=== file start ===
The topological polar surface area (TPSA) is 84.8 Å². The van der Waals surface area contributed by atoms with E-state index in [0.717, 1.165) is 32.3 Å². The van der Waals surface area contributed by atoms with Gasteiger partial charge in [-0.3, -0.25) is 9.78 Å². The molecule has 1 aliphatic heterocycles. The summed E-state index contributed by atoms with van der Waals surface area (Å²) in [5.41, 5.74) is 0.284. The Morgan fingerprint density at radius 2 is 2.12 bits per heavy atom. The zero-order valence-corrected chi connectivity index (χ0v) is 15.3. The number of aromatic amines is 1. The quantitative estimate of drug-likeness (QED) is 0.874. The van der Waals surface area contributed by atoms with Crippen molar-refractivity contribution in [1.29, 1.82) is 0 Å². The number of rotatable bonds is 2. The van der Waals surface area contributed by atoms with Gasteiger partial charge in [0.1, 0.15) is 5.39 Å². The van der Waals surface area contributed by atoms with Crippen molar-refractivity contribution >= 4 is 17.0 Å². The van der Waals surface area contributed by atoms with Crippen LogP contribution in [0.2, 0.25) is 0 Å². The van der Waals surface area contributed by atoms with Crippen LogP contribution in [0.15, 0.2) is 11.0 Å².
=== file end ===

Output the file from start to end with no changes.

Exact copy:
The topological polar surface area (TPSA) is 84.8 Å². The van der Waals surface area contributed by atoms with E-state index in [0.717, 1.165) is 32.3 Å². The van der Waals surface area contributed by atoms with Gasteiger partial charge in [-0.3, -0.25) is 9.78 Å². The molecule has 1 aliphatic heterocycles. The summed E-state index contributed by atoms with van der Waals surface area (Å²) in [5.41, 5.74) is 0.284. The Morgan fingerprint density at radius 2 is 2.12 bits per heavy atom. The zero-order valence-corrected chi connectivity index (χ0v) is 15.3. The number of aromatic amines is 1. The quantitative estimate of drug-likeness (QED) is 0.874. The van der Waals surface area contributed by atoms with Crippen molar-refractivity contribution in [1.29, 1.82) is 0 Å². The number of rotatable bonds is 2. The van der Waals surface area contributed by atoms with Gasteiger partial charge in [0.1, 0.15) is 5.39 Å². The van der Waals surface area contributed by atoms with Crippen molar-refractivity contribution >= 4 is 17.0 Å². The van der Waals surface area contributed by atoms with Crippen LogP contribution in [0.2, 0.25) is 0 Å². The van der Waals surface area contributed by atoms with Crippen LogP contribution in [0.15, 0.2) is 11.0 Å².